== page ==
Remembrance can be seen as a way of forging a more personal relationship with the past – it takes into account experiences and events gone by, but it is also a way of using the past. It makes it possible to use certain elements of the past to shape an identity, at both an individual and collective level.

Commemorating is therefore never uncomplicated. There is an intention – an agenda – that leverages the past. “Lest We Forget” also involves forgetting: the past is remembered based upon how we want it to be generally, rather than how it actually was specifically. It is therefore through that lens that we must examine November 11th. November 11th may be rooted in the history of the First World War (1914–1918), but as a collective act of remembrance, it is also part of a larger agenda.

In the beginning, the impetus for having a commemorative ceremony was closely tied to the First World War and the human impact of that conflict. An article from Montreal’s La Presse newspaper dated 11 November 1918 makes it possible to better understand the origins of the November 11th ceremonies, and why the men and women who lived through the First World War needed them. The La Presse article describes the scene in Montreal on 11 November 1918 when it was announced that Germany had signed the Armistice:

[translation] In front of McGill University, a stage was erected where the university dignitaries and military representatives assembled […]. One of the more poignant moments involved an elderly woman who was dressed in black and wearing a white armband, a sign of military mourning. As a regiment of Canadian soldiers passed, she stood up on her tiptoes and, brandishing a flag, began shouting a joyful cry of victory. […] Suddenly, her shouts turned to sobs, and all she could say over and over was, “Poor boys! Poor boys!” No doubt, in the glory of the present moment, before her tear-clouded eyes, the vision of a loved one had appeared, struggling in the throes of agony that was noble, yes, but oh, how cruel.2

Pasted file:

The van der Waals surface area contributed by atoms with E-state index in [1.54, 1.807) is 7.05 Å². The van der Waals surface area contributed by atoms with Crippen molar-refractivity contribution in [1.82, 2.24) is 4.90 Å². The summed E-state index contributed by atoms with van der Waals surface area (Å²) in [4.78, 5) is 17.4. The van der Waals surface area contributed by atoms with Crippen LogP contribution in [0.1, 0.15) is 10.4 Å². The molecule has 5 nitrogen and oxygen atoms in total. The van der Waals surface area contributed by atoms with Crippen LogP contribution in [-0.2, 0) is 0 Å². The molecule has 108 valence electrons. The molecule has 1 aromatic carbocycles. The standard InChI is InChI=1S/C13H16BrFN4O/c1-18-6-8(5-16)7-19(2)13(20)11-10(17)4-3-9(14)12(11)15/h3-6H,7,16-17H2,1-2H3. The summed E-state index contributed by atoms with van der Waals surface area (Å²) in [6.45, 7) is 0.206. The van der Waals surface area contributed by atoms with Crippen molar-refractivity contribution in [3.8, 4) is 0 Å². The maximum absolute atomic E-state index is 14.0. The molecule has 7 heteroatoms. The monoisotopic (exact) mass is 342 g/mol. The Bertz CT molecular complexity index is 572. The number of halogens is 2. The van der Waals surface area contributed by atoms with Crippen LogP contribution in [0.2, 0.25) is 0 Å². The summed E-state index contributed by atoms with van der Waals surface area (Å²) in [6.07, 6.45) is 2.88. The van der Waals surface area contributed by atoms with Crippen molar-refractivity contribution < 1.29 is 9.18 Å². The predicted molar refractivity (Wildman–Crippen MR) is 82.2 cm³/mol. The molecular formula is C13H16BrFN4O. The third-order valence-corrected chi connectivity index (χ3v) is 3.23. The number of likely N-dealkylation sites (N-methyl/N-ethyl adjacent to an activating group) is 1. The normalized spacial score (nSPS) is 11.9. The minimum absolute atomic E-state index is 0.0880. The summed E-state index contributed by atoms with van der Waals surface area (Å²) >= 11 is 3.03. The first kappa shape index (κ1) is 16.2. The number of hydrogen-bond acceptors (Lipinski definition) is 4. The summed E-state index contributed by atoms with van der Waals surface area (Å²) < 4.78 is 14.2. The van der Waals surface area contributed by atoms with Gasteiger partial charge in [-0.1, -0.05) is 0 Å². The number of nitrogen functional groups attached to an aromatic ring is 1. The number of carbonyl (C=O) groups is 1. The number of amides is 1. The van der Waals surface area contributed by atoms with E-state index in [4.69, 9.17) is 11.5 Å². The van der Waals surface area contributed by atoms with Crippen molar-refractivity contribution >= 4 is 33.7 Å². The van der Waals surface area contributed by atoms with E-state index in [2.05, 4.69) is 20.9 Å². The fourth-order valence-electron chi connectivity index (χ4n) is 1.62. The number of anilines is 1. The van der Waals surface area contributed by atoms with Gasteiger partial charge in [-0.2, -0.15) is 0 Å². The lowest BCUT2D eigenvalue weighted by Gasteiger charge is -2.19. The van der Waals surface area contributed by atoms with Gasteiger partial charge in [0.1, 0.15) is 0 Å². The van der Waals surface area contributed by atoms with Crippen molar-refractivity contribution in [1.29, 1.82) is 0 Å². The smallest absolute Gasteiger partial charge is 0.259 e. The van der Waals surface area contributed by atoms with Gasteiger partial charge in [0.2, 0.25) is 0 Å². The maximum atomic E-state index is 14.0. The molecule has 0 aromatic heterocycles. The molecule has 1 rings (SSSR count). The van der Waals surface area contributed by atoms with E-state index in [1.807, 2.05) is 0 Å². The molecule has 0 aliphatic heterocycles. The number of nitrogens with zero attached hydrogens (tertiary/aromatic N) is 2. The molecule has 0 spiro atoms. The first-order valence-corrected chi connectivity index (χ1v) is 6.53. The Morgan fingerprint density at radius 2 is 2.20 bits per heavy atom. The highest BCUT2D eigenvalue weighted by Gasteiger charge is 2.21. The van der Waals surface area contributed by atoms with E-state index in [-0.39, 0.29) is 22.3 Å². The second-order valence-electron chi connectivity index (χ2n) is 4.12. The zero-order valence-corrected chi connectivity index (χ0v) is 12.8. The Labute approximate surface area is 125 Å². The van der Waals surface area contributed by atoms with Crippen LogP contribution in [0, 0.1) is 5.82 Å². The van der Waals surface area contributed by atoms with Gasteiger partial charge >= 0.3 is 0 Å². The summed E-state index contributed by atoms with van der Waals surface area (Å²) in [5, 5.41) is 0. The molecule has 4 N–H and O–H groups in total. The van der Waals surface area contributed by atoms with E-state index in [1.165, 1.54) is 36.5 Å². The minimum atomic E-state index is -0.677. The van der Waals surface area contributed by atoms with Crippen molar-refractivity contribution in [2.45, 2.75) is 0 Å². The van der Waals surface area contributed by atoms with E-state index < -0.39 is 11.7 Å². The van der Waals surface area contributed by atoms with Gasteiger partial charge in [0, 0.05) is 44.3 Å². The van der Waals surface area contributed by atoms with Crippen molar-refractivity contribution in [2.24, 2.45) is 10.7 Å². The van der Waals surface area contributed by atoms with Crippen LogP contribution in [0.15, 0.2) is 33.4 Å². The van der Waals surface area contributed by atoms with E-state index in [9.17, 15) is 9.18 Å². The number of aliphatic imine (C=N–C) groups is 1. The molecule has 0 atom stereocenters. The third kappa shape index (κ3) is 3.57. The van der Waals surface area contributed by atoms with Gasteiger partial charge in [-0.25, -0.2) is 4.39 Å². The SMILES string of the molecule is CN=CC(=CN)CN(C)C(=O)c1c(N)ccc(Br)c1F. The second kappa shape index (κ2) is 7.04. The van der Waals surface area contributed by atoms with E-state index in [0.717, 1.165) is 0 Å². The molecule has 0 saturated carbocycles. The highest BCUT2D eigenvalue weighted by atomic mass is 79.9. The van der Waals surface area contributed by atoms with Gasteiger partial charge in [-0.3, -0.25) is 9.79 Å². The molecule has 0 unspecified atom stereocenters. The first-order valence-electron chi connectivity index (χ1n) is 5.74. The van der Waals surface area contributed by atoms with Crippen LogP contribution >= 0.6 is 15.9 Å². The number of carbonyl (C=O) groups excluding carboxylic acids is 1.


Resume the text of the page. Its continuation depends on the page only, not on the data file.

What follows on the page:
What is interesting about this article is that it articulates, all on its own, the complexity of November 11th observances for the First World War generation: they felt joy at having vanquished the enemy, but heartbreak at having lost troops and loved ones.

They felt joy at having vanquished the enemy – between 1914 and 1918, Canada, as a dominion of the British Empire, was brought into the conflict by London. Through voluntary service, Canada sent 450,000 men to fight overseas in the Canadian Corps. The names of the battles – Ypres in 1915, Vimy in 1917, and Amiens in 1918 – emerged as proof of the invaluable role of Canadian soldiers.

As of 1917, with the Imperial Conference in London, the Canadian government supported its claims for more autonomy within the British Empire regarding how its men had fought at the front alongside the major European powers. Pride at being on the winning side and pride at the maturity that it had acquired on the battlefield in the eyes of Europe: that is how one might describe the first approach to the Canadian experience in the First World War.

The spectre of death nevertheless casts a long shadow and feeds the sadness of loss: 60,000 Canadians died in the First World War – 60,000 men from a country that was still young, with a population of barely seven million people. The trauma caused by that bloodshed scarred a generation. How could this great loss of life be recognized? November 11th, as a commemorative day, was aimed at taking families’ grief out of the private sphere so that they could all rally around the same activity: remembering. The death of soldiers during the First World War was to be understood as something noble – as the ultimate sacrifice for the greater community.